Estrogen is a vital hormone that helps support the reproductive organs. Its metabolism is linked to diet, lifestyle, and genetic makeup.
Just like our bodies, our surroundings too carry varying degrees of estrogen. Plastic containers, nail polish, receipts—our households feature more of the hormone than most people know. And while the body can absorb these environmental estrogens (also known as xenoestrogens) in the same way it can produce estrogen naturally, it’s important to maintain a sense of balance.
This is because estrogen dominance—that is, the dominance of estrogen over progesterone—can lead to undesired health effects.1,2
This is where an environmental estrogen detox may serve you. There are a number of steps you can take to help reduce the amount of estrogen in your environment:
Take a look at the ingredients your favorite products contain. Many makeup, skincare, and even sunscreen brands rely on environmental estrogens like parabens and phthalates to achieve the results they promise. To stabilize your estrogen levels, search for alternatives that feature only naturally derived ingredients. The same applies to scented candles and air fresheners.
It’s true as well for laundry and other cleaning products. Many fabric softeners and household cleaners, for instance, contain petrochemicals that may serve as environmental estrogens. To address this, search for organic household products whenever possible. Typically, products with fewer ingredients listed on the label are less likely to contain xenoestrogens.
Many home furnishings include xenoestrogens as well. Brominated flame-retardants (BFRs) are the most common and can be found in mattresses, carpets, electronics, and more.
However, since the National Institute of Environmental Health Sciences determined that BFRs disrupt the endocrine system,3 you may want to shop for BFR-free furniture. Focus your search on ecofriendly companies that offer pieces made with only naturally derived ingredients. Steer clear of finishes and varnishes that contain chemicals, which may also act as environmental estrogens and potentially throw your hormonal balance out of whack.
While convenient, plastic containers—along with water bottles, bags, and other items made from plastic—include chemicals that mimic estrogen in the body.4 Two of these chemicals, bisphenol-A (BPA) and bisphenol-S (BPS), are especially detrimental in extreme temperatures. In particular, high heat can cause BPA and BPS to break down and leach into foods and liquids. Substitute plastic containers with glass or stainless steel to keep environmental estrogens at bay.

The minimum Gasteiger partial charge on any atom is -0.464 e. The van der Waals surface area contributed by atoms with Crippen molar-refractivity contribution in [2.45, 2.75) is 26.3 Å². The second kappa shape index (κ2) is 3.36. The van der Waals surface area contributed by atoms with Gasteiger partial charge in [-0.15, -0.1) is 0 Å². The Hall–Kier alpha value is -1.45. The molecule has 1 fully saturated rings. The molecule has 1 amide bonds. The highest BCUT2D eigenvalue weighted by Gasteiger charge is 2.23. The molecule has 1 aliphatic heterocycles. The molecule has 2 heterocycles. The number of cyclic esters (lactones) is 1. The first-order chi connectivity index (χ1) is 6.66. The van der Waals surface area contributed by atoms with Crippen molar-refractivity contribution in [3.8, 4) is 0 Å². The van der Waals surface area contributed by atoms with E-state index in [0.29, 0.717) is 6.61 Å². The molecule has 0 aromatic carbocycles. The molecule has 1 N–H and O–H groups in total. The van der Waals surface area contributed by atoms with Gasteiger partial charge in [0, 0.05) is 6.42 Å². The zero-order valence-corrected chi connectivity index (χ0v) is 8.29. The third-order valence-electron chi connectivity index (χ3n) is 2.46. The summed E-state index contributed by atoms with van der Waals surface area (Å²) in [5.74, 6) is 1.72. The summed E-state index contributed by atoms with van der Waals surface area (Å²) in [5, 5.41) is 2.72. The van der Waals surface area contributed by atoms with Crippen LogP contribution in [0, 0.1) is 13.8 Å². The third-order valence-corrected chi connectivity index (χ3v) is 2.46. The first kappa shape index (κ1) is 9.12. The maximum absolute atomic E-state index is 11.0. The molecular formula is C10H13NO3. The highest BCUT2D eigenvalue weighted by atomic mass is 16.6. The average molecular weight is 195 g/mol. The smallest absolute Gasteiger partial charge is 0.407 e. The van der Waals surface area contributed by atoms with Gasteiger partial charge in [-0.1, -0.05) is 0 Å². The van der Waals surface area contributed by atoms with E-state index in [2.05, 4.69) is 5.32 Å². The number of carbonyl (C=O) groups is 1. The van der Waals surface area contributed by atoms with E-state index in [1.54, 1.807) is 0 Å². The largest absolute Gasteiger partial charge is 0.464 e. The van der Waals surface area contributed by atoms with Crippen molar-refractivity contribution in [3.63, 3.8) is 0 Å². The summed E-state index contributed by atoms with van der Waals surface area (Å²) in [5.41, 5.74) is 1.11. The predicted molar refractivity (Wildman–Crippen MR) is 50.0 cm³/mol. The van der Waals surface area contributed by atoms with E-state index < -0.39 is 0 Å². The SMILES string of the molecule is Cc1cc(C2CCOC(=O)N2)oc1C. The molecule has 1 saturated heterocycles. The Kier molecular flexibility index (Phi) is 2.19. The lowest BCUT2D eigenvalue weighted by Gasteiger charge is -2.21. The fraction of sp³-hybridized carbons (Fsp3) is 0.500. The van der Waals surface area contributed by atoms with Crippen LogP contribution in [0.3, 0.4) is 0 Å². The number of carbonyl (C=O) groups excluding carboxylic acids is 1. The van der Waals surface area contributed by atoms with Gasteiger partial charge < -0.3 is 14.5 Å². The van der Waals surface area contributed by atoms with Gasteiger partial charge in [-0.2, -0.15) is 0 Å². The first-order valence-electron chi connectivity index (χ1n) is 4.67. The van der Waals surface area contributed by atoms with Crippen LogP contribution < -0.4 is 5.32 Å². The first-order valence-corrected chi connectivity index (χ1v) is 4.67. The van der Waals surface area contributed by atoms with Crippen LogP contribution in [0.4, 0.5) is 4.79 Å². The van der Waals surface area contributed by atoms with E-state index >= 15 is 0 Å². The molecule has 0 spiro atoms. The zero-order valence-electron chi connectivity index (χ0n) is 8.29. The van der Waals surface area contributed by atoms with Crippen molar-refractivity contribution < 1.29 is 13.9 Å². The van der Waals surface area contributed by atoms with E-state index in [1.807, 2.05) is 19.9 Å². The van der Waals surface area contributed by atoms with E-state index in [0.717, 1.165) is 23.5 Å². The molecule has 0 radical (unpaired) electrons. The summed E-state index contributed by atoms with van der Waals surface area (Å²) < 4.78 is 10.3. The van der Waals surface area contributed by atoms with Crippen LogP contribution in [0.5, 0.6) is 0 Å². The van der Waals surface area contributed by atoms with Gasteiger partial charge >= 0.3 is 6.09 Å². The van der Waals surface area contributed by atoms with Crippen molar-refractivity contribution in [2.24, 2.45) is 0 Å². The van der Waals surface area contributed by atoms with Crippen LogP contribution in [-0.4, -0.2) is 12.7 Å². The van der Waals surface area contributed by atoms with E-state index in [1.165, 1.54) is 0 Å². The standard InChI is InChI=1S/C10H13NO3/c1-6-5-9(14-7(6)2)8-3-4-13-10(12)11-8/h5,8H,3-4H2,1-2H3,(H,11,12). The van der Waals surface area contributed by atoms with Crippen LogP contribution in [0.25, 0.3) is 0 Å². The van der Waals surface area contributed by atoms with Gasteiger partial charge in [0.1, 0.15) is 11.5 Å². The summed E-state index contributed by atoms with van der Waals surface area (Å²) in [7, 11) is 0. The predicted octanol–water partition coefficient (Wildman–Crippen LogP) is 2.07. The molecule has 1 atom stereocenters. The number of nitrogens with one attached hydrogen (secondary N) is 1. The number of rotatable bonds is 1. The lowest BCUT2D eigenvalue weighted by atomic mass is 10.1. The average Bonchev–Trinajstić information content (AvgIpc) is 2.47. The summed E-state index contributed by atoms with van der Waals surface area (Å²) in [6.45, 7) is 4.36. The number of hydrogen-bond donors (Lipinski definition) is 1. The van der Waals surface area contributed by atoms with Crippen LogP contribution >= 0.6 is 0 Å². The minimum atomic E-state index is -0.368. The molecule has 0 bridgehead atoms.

In addition, you may want to avoid canned goods, as cans tend to feature plastic linings. The National Work Group for Safe Markets, in a 2010 study, determined that more than 90% of the cans it tested contained BPA.5 Receipt paper contains BPA as well, so say “no thank you” to unneeded receipts plus think about emptying your receipt drawer to further reduce the xenoestrogens in your household.
The tap water in your area could be harboring environmental estrogens like fluoride, chlorine, and other chemicals. In a 2008 study across nine states, the U.S.
Geological Survey found municipal water to contain 85 manmade chemicals.6
That’s no small amount. Purchase a quality water filter to stay hydrated while keeping xenoestrogens at bay.
Some farms feed their livestock drugs containing estrogen. This is meant to induce weight gain in the animals and increase the amount of meat these farms can sell. To avoid consuming meat and dairy products containing estrogenic drugs, choose grass-fed and organic options whenever possible.
Similarly, make an effort to purchase organic produce, which contains lower levels of pesticides that act as environmental estrogens.7 And even if you do pick up organic produce, be sure to rinse your fruits and vegetables in filtered water as an extra precautionary measure.
Physical activity is another effective way to counter the effects of estrogen dominance and complete an environmental estrogen detox. Research indicates that regular exercise reduces estrogen levels significantly.
A 2011 study revealed that premenopausal women who performed five hours of aerobic exercise per week lowered their estrogen levels by 19%.8 In addition, a study conducted in 2013 revealed that aerobic exercise can help the body metabolize estrogen.9
These are just some of the steps you can take to help lower estrogen levels in your environment and body. Note that an estrogenic detox is best completed by making small, conscious changes.
Submitted by the Metagenics Marketing Team